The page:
At organizations in every industry, in every part of the world, business leaders wonder whether they are getting full value from the massive amounts of information they already have within their organizations. New technologies are collecting more data than ever before, yet many organizations are still looking for better ways to obtain value from their data and compete in the marketplace.
Are competitors obtaining sharper, more timely insights? Are they able to regain market advantage neglected while focusing on expenses during the past two years? Are they correctly interpreting new signals from the global economy – and adequately assessing the impact on their customers and partners?
Knowing what happened and why it happened are no longer adequate. Organizations need to know what is happening now, what is likely to happen next and, what actions should be taken to get the optimal results.
A new study conducted by IBM and MIT Sloan Management Review of over 3,000 companies from 108 countries and 30 industries tells us about their top management goals, their uses (and misuses) of information and analytics, as they look for ways to find new growth opportunities. The study was released in conjunction with IBM’s Smarter Industries Symposium in Barcelona last week.
The study clearly connects the use of analytics to competitive differentiation and performance. Top performers are five times more likely to apply analytics rather than intuition across the widest possible range of decisions. And they are two times more likely to shape future business strategies and guide day to day operations based on analytics.
The fact is that 1 in 3 business leaders make critical decisions without the information they need. 53 percent don’t have access to the information across their organization needed to do their jobs.
Gut decision-making just isn’t going to cut it anymore.
The study also found that businesses are actually less concerned about data deluge issues than they are about business culture issues. Respondents cited the top three obstacles to widespread analytics adoption in their organizations as:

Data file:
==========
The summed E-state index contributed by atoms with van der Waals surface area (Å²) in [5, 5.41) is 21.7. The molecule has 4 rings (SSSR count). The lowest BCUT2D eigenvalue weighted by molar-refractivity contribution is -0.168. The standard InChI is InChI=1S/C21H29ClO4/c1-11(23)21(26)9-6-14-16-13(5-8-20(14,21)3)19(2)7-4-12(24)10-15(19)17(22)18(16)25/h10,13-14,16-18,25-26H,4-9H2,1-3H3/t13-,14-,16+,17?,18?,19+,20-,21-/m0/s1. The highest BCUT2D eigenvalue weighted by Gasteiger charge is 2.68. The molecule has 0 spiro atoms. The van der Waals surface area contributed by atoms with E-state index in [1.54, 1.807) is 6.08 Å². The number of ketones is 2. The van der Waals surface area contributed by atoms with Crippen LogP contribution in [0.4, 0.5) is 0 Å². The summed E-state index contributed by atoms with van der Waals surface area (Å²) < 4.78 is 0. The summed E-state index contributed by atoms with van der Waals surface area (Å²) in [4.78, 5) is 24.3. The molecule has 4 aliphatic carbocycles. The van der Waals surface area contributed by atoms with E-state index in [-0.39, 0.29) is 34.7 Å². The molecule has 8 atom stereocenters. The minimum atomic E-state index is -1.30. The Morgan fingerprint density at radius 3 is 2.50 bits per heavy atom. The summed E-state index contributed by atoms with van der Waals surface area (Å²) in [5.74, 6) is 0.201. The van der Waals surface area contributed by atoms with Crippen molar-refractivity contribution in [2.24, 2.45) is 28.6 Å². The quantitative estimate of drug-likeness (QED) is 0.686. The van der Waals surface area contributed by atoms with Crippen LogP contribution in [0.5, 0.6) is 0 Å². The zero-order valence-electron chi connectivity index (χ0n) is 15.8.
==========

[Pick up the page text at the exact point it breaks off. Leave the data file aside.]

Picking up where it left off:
- Lack of understanding about how to apply analytics to improve their business,
- Lack of bandwidth due to competing priorities, and
- Lack of skills in the line of business.
As a result, many organizations are facing a similar challenge. They are getting better at generating insights from information and analytics, but they face real difficulties in driving those insights to action. Organizations must take a series of steps to improve their use of analytics, including:
Tackle biggest challenges first: Organizations too often wait for complete data or perfect skills before they take on the opportunity to apply analytics to high-value opportunities. Consequently, they stay stalled in investment mode. Talent, however, flocks to big challenges, which command attention and incite action – increasing the odds of success.
Flip the equation in the approach to data and insights: Many organizations start new initiatives by gathering all of the available data on a topic and then extracting whatever insights they can get. Instead, the first step should be to identify what specific insights are needed, and then identify those pieces of data needed for answers.
Adopt techniques and tools best suited to business leaders: Respondents identified a strong shift in the types of analytic tools and techniques that would provide the greatest value in the next few years. Data visualization, simulation tools and techniques that help them anticipate the consequences of their decisions, explore alternative approaches and tradeoffs came out on top. Techniques like these do not require superior skills to use and can be applied by business leaders at any point in the organization.
There is a growing conviction among global business leaders, as our 2010 Global CEO study highlighted, that operating in a more complex environment will require very advanced, technology-based approaches. In a world that is operating in fundamentally different ways — faster, more interconnected, less predictable — issues, problems and opportunities are going to require much more sophisticated answers than in the past.
Organizations that use a “selective” approach to analytics are able to focus resources and efforts narrowly – generating insights critical to immediate needs and overcoming the business challenges currently holding them back from driving insights to action.
The ability to speed business decisions, understand consequences and predict outcomes has never been more important than it is now; and it is foundational to how industry leaders plan to operate in the future.